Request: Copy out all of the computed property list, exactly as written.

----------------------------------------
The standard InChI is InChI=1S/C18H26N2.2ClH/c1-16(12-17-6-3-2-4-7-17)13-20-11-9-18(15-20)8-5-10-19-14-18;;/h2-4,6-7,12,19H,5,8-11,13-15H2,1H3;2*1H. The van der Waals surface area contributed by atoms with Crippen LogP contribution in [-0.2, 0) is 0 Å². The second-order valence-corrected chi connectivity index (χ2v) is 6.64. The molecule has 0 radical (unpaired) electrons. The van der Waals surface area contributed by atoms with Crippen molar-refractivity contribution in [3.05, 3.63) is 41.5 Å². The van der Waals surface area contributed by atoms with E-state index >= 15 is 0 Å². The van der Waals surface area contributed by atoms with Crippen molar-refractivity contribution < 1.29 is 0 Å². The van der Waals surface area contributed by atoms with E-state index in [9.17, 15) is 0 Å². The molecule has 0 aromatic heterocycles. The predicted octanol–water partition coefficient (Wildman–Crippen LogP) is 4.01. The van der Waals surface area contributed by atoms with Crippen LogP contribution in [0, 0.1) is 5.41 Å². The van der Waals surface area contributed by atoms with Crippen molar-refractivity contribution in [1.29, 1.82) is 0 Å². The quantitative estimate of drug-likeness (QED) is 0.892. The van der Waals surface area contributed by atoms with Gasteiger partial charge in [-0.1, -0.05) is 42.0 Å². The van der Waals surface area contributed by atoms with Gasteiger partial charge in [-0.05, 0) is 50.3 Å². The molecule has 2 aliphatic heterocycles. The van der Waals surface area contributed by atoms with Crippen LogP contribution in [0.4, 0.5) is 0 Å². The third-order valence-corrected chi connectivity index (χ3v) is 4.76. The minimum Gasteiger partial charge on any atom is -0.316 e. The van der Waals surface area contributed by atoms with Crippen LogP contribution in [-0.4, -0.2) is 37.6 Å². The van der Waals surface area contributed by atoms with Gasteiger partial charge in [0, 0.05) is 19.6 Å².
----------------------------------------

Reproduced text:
The standard InChI is InChI=1S/C18H26N2.2ClH/c1-16(12-17-6-3-2-4-7-17)13-20-11-9-18(15-20)8-5-10-19-14-18;;/h2-4,6-7,12,19H,5,8-11,13-15H2,1H3;2*1H. The van der Waals surface area contributed by atoms with Crippen LogP contribution in [-0.2, 0) is 0 Å². The second-order valence-corrected chi connectivity index (χ2v) is 6.64. The molecule has 0 radical (unpaired) electrons. The van der Waals surface area contributed by atoms with Crippen molar-refractivity contribution in [3.05, 3.63) is 41.5 Å². The van der Waals surface area contributed by atoms with E-state index >= 15 is 0 Å². The van der Waals surface area contributed by atoms with Crippen molar-refractivity contribution < 1.29 is 0 Å². The van der Waals surface area contributed by atoms with E-state index in [9.17, 15) is 0 Å². The molecule has 0 aromatic heterocycles. The predicted octanol–water partition coefficient (Wildman–Crippen LogP) is 4.01. The van der Waals surface area contributed by atoms with Crippen LogP contribution in [0, 0.1) is 5.41 Å². The van der Waals surface area contributed by atoms with Crippen molar-refractivity contribution in [1.29, 1.82) is 0 Å². The quantitative estimate of drug-likeness (QED) is 0.892. The van der Waals surface area contributed by atoms with Gasteiger partial charge in [-0.1, -0.05) is 42.0 Å². The van der Waals surface area contributed by atoms with Gasteiger partial charge in [-0.05, 0) is 50.3 Å². The molecule has 2 aliphatic heterocycles. The van der Waals surface area contributed by atoms with Crippen LogP contribution in [0.4, 0.5) is 0 Å². The third-order valence-corrected chi connectivity index (χ3v) is 4.76. The minimum Gasteiger partial charge on any atom is -0.316 e. The van der Waals surface area contributed by atoms with Crippen LogP contribution in [-0.4, -0.2) is 37.6 Å². The van der Waals surface area contributed by atoms with Gasteiger partial charge in [0, 0.05) is 19.6 Å².